Sometimes you hear a song on the radio and you hunt down the band to hear more, other times someone will tell you about a song and share the music with you, and other times music shows up at a time you least expect it to matter. It is often those unexpected moments where music can change your life. This was one of those times...
People do not realize that the heat in Minnesota is often as bad as it is in Texas; the humidity causes people to wish for the ability to ring out their flesh like sponges.
At the Minnesota State Fair the heat typically is unberable; that year was no exception. In the open air theater a group was about to perform. The seating--aluminum benches that would cause skin to sizzle, and few people were brave enough to test the structural integrity of their clothing. My mother, surly, sweaty and swearing about the day and the inability to find a thirst quenching novelty on a stick; my father, reticent and hunched over, tried to pacify the latest of her legendary rants.
My sister bounded ahead and plopped down on a bench in the back row shaded by a large oak tree. She didn't know a concert was about to start; her feet hurt.
We all followed suit, and the coolness of the shade revitalized us. People filed past, dinner time approached and many had been at the fair all day. The day guests were leaving and the younger, rambunctious night crowd was slowly filtering in, heading directly toward the midway.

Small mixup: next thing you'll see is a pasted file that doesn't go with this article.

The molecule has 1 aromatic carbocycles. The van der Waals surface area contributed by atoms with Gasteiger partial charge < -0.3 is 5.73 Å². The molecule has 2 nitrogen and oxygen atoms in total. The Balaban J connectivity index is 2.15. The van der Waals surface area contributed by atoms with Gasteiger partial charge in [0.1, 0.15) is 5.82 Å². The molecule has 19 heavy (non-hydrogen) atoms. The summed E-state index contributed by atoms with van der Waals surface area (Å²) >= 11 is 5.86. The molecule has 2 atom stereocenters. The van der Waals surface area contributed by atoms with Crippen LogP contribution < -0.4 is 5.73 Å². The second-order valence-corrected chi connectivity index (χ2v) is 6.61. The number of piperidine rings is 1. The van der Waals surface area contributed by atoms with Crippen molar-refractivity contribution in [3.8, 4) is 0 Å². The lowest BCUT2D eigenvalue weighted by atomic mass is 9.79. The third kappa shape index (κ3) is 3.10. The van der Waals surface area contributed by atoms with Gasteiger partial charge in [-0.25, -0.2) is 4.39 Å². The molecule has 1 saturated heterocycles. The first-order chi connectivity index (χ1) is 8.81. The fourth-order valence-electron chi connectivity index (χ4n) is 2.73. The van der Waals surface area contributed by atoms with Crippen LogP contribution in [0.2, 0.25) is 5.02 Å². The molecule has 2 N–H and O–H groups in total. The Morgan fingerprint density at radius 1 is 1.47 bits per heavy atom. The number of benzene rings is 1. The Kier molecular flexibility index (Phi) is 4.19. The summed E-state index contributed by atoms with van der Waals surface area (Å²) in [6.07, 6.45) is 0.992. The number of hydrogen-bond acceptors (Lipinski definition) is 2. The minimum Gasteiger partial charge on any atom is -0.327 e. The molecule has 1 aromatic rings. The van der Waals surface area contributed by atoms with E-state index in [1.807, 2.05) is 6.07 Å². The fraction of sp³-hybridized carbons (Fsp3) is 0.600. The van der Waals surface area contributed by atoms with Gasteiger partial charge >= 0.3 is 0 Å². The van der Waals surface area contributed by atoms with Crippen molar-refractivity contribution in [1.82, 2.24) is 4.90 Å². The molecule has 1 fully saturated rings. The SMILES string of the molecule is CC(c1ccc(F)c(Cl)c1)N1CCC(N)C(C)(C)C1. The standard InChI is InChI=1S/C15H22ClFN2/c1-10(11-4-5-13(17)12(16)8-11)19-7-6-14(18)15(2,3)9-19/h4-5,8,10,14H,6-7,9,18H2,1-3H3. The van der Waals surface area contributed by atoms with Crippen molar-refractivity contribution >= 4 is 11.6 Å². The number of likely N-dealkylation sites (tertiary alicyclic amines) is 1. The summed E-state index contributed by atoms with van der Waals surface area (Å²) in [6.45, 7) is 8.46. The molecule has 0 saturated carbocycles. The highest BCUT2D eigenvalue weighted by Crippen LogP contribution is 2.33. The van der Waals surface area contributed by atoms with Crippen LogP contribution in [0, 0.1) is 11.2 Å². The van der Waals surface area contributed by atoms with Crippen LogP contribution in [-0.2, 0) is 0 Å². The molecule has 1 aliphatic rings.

My people watching was interrupted by two men and two women walking onto the stage; all four of us had forgotten the clam shell amphitheater, and then they opened their mouths and started singing a tribute to The Mamas and the Papas.
The heat of day was buffered by softness in the air, and a cool breeze started to rattle the leaves in applause. This was a group my parents knew and loved. Under that tree, they revisited memories of high school parties in the woods and driving rural roads with radio blaring, windows rolled down despite the chill in the air. Their talk floated over my head and sparkled with a life of its own in a space between the ground and sky.
Even the music became more tangible as my parents injected each song with meaning and worth. Time slowed down as we sat there almost to the point that it was turning backward, and though my parents watched the singers and ignored us, my sister and I stared at them in complete silence.
What we were witnessing was a transformation. When one of the girl singers started to sing a love ballad, my mother reached over and started to pet and gently scratch the back of my father's head. They spoke only through glances and at one point my father reached over and held my mother's hand, their hands linked together until the end of the song and even then they did not break their hold when the applause started.
After that moment, I knew love was real....and The Mamas and the Papas have been one of my favorite bands ever since.